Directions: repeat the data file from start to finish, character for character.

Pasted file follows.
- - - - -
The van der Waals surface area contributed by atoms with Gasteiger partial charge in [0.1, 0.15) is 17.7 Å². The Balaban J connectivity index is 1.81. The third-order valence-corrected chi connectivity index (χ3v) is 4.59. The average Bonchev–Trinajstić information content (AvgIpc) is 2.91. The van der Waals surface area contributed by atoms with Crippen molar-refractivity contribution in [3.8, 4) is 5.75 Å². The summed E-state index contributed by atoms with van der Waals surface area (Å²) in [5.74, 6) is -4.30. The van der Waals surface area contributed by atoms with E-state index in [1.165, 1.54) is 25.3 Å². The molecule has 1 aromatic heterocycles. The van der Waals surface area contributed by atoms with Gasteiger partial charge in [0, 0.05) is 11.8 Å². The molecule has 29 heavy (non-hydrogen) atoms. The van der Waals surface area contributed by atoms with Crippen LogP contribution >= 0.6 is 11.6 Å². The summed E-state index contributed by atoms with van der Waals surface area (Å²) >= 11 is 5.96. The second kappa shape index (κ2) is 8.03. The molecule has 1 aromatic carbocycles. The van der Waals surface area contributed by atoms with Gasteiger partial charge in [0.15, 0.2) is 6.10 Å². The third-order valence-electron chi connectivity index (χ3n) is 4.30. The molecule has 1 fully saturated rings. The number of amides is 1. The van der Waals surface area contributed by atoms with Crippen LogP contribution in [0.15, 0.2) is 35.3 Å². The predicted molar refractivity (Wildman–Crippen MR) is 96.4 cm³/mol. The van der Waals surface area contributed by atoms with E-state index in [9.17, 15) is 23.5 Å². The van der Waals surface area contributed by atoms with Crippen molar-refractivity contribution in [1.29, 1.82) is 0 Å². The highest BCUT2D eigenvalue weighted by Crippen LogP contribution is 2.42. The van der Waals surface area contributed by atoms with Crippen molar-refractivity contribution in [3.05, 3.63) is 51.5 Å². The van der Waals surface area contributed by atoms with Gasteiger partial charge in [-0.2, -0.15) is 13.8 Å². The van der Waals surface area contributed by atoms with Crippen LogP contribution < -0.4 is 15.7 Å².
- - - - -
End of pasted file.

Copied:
The van der Waals surface area contributed by atoms with Gasteiger partial charge in [0.1, 0.15) is 17.7 Å². The Balaban J connectivity index is 1.81. The third-order valence-corrected chi connectivity index (χ3v) is 4.59. The average Bonchev–Trinajstić information content (AvgIpc) is 2.91. The van der Waals surface area contributed by atoms with Crippen molar-refractivity contribution in [3.8, 4) is 5.75 Å². The summed E-state index contributed by atoms with van der Waals surface area (Å²) in [5.74, 6) is -4.30. The van der Waals surface area contributed by atoms with E-state index in [1.165, 1.54) is 25.3 Å². The molecule has 1 aromatic heterocycles. The van der Waals surface area contributed by atoms with Gasteiger partial charge in [0, 0.05) is 11.8 Å². The molecule has 29 heavy (non-hydrogen) atoms. The van der Waals surface area contributed by atoms with Crippen LogP contribution >= 0.6 is 11.6 Å². The summed E-state index contributed by atoms with van der Waals surface area (Å²) >= 11 is 5.96. The second kappa shape index (κ2) is 8.03. The molecule has 1 aromatic carbocycles. The van der Waals surface area contributed by atoms with Gasteiger partial charge in [0.15, 0.2) is 6.10 Å². The third-order valence-electron chi connectivity index (χ3n) is 4.30. The molecule has 1 fully saturated rings. The number of amides is 1. The van der Waals surface area contributed by atoms with Crippen LogP contribution in [0.15, 0.2) is 35.3 Å². The predicted molar refractivity (Wildman–Crippen MR) is 96.4 cm³/mol. The van der Waals surface area contributed by atoms with E-state index in [9.17, 15) is 23.5 Å². The van der Waals surface area contributed by atoms with Crippen molar-refractivity contribution in [1.29, 1.82) is 0 Å². The highest BCUT2D eigenvalue weighted by Crippen LogP contribution is 2.42. The van der Waals surface area contributed by atoms with Crippen molar-refractivity contribution in [3.05, 3.63) is 51.5 Å². The van der Waals surface area contributed by atoms with Gasteiger partial charge in [-0.2, -0.15) is 13.8 Å². The van der Waals surface area contributed by atoms with Crippen LogP contribution < -0.4 is 15.7 Å².